The increased attention to concussions on football and soccer fields has made more people aware that they may be the victim of a concussion even if they don’t realize it.
Many concussions occur in the workplace. In fact, one workers’ compensation insurer reports that a whopping 48 percent increase in concussions was reported between 2012 and 2014. Brain injuries are particularly common among construction workers, delivery drivers, loading dock workers, police officers and firefighters. However, they can occur in virtually any occupation due to lax safety.
Not all concussions result in brain injury. However, there’s no way of knowing the extent of damage unless a person receives proper medical care. That’s why it’s essential to report all injuries involving the head immediately to your employer even if you aren’t experiencing symptoms.
Often, symptoms of brain injury don’t manifest for hours or even days after the accident. However, the failure to report an accident and potential injury right away could impact your ability to obtain needed workers’ compensation benefits later on.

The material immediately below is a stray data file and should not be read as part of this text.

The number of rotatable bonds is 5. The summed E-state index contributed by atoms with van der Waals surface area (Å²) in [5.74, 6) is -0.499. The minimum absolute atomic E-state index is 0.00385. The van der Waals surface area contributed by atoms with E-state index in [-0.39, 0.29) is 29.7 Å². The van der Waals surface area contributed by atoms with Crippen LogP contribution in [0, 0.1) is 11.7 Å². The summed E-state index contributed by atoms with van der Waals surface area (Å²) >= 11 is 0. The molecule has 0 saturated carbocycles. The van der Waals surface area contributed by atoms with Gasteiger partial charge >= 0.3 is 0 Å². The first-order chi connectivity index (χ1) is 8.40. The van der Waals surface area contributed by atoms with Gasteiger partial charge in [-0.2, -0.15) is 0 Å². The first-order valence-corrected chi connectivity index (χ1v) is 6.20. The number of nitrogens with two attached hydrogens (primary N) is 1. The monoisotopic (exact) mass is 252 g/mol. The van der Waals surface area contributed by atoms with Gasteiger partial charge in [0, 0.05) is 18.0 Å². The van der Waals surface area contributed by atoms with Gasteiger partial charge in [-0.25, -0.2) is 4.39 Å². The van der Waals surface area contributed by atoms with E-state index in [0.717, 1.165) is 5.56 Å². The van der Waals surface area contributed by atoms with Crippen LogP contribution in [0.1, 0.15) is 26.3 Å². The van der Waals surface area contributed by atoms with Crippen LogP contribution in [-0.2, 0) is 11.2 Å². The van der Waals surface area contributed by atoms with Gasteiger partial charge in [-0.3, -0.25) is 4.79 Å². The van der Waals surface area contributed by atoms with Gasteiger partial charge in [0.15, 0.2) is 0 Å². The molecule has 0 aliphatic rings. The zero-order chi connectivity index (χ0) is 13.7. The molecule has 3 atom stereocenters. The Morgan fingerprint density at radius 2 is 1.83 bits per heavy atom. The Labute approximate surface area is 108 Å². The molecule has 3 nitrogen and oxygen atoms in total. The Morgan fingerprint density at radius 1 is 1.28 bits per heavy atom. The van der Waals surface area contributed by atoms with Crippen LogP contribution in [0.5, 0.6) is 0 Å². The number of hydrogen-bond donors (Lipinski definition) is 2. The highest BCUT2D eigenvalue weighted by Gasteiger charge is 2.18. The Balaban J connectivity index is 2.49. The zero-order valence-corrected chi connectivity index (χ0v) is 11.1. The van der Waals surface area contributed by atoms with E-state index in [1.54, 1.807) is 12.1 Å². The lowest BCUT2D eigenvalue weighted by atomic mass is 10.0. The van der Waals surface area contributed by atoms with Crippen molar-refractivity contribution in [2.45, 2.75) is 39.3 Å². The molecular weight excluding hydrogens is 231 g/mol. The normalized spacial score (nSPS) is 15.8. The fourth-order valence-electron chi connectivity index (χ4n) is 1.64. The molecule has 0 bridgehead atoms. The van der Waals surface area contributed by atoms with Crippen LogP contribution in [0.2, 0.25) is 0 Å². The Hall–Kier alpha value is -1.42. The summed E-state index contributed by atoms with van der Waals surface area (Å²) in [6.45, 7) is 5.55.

The brain is a complicated and fragile organ. Serious brain injury can have a lasting impact that could keep a person from performing his or her job or even engaging in normal activities for some time. There’s no way of knowing right away what the potential medical and rehabilitative costs of a brain injury will be.
If you’re having trouble obtaining the workers’ compensation benefits that you need and deserve to heal and to support your family while you’re unable to work, an experienced Wisconsin workers’ compensation attorney can provide important legal guidance.
Source: Neurologic Rehabilitation Institute at Brookhaven Hospital, “Workplace Concussions On The Rise,” Paul Stone, accessed Feb. 23, 2017